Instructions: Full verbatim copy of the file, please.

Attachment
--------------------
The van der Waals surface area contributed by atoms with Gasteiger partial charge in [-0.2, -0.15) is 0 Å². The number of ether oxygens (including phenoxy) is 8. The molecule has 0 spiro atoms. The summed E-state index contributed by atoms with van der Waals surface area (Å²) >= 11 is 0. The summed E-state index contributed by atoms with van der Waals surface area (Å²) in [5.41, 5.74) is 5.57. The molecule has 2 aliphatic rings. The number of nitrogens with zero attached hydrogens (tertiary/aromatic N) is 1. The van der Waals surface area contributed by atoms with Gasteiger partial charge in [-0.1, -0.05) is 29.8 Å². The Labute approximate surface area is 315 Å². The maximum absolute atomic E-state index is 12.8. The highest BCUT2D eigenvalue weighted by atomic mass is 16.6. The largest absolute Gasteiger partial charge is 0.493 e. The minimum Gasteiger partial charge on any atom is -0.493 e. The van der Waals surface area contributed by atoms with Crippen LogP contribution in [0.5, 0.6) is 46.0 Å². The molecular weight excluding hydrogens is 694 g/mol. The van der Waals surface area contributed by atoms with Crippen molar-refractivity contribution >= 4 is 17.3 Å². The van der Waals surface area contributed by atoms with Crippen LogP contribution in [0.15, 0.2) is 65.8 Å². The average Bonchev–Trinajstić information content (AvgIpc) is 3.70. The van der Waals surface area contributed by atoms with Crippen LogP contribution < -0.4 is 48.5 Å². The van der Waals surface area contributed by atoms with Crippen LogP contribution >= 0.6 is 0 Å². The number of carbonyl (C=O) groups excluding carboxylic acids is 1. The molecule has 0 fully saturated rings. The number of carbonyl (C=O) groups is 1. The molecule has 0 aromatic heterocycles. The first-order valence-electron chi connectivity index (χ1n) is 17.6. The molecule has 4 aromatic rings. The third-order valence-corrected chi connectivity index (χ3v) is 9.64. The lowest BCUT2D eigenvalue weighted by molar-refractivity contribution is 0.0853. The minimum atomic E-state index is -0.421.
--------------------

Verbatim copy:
The van der Waals surface area contributed by atoms with Gasteiger partial charge in [-0.2, -0.15) is 0 Å². The number of ether oxygens (including phenoxy) is 8. The molecule has 0 spiro atoms. The summed E-state index contributed by atoms with van der Waals surface area (Å²) >= 11 is 0. The summed E-state index contributed by atoms with van der Waals surface area (Å²) in [5.41, 5.74) is 5.57. The molecule has 2 aliphatic rings. The number of nitrogens with zero attached hydrogens (tertiary/aromatic N) is 1. The van der Waals surface area contributed by atoms with Gasteiger partial charge in [-0.1, -0.05) is 29.8 Å². The Labute approximate surface area is 315 Å². The maximum absolute atomic E-state index is 12.8. The highest BCUT2D eigenvalue weighted by atomic mass is 16.6. The largest absolute Gasteiger partial charge is 0.493 e. The minimum Gasteiger partial charge on any atom is -0.493 e. The van der Waals surface area contributed by atoms with Crippen LogP contribution in [0.5, 0.6) is 46.0 Å². The molecular weight excluding hydrogens is 694 g/mol. The van der Waals surface area contributed by atoms with Crippen molar-refractivity contribution >= 4 is 17.3 Å². The van der Waals surface area contributed by atoms with Crippen LogP contribution in [0.15, 0.2) is 65.8 Å². The average Bonchev–Trinajstić information content (AvgIpc) is 3.70. The van der Waals surface area contributed by atoms with Crippen LogP contribution < -0.4 is 48.5 Å². The van der Waals surface area contributed by atoms with Crippen LogP contribution >= 0.6 is 0 Å². The number of carbonyl (C=O) groups excluding carboxylic acids is 1. The molecule has 0 fully saturated rings. The number of carbonyl (C=O) groups is 1. The molecule has 0 aromatic heterocycles. The first-order valence-electron chi connectivity index (χ1n) is 17.6. The molecule has 4 aromatic rings. The third-order valence-corrected chi connectivity index (χ3v) is 9.64. The lowest BCUT2D eigenvalue weighted by molar-refractivity contribution is 0.0853. The minimum atomic E-state index is -0.421.